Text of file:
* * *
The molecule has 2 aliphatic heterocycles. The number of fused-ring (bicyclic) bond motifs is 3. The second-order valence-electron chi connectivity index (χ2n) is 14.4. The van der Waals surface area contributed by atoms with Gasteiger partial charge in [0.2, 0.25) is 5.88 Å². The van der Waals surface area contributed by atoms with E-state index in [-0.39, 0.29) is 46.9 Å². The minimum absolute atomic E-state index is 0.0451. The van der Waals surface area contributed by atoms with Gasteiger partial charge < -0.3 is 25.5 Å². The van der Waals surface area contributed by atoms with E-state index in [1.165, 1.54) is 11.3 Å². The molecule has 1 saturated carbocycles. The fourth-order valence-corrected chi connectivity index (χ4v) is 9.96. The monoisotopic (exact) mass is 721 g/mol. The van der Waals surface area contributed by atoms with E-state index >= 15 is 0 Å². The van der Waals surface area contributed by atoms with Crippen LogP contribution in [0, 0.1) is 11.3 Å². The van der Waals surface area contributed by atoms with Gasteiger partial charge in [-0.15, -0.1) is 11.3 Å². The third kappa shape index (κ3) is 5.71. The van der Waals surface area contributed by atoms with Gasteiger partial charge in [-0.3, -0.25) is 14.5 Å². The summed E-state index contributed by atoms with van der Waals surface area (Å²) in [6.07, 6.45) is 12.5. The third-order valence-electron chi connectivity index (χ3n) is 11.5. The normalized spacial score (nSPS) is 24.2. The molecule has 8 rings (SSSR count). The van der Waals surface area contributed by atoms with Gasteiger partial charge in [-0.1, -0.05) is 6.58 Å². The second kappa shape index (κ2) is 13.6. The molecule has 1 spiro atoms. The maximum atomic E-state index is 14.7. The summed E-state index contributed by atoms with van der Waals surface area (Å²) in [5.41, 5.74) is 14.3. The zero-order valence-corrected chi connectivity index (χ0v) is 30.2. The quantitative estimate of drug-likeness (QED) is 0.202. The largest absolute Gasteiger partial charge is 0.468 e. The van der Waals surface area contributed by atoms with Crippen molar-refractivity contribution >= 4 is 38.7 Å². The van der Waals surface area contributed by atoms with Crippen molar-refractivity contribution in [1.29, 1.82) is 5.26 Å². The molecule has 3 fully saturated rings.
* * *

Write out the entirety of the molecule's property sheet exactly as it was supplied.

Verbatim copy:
The molecule has 2 aliphatic heterocycles. The number of fused-ring (bicyclic) bond motifs is 3. The second-order valence-electron chi connectivity index (χ2n) is 14.4. The van der Waals surface area contributed by atoms with Gasteiger partial charge in [0.2, 0.25) is 5.88 Å². The van der Waals surface area contributed by atoms with E-state index in [-0.39, 0.29) is 46.9 Å². The minimum absolute atomic E-state index is 0.0451. The van der Waals surface area contributed by atoms with Gasteiger partial charge < -0.3 is 25.5 Å². The van der Waals surface area contributed by atoms with E-state index in [1.165, 1.54) is 11.3 Å². The molecule has 1 saturated carbocycles. The fourth-order valence-corrected chi connectivity index (χ4v) is 9.96. The monoisotopic (exact) mass is 721 g/mol. The van der Waals surface area contributed by atoms with E-state index >= 15 is 0 Å². The van der Waals surface area contributed by atoms with Crippen LogP contribution in [0, 0.1) is 11.3 Å². The van der Waals surface area contributed by atoms with Gasteiger partial charge in [-0.15, -0.1) is 11.3 Å². The third kappa shape index (κ3) is 5.71. The van der Waals surface area contributed by atoms with Gasteiger partial charge in [-0.3, -0.25) is 14.5 Å². The summed E-state index contributed by atoms with van der Waals surface area (Å²) in [6.07, 6.45) is 12.5. The third-order valence-electron chi connectivity index (χ3n) is 11.5. The normalized spacial score (nSPS) is 24.2. The molecule has 8 rings (SSSR count). The van der Waals surface area contributed by atoms with Gasteiger partial charge in [-0.1, -0.05) is 6.58 Å². The second kappa shape index (κ2) is 13.6. The molecule has 1 spiro atoms. The maximum atomic E-state index is 14.7. The summed E-state index contributed by atoms with van der Waals surface area (Å²) in [5.41, 5.74) is 14.3. The zero-order valence-corrected chi connectivity index (χ0v) is 30.2. The quantitative estimate of drug-likeness (QED) is 0.202. The largest absolute Gasteiger partial charge is 0.468 e. The van der Waals surface area contributed by atoms with Crippen molar-refractivity contribution >= 4 is 38.7 Å². The van der Waals surface area contributed by atoms with Crippen molar-refractivity contribution in [1.29, 1.82) is 5.26 Å². The molecule has 3 fully saturated rings.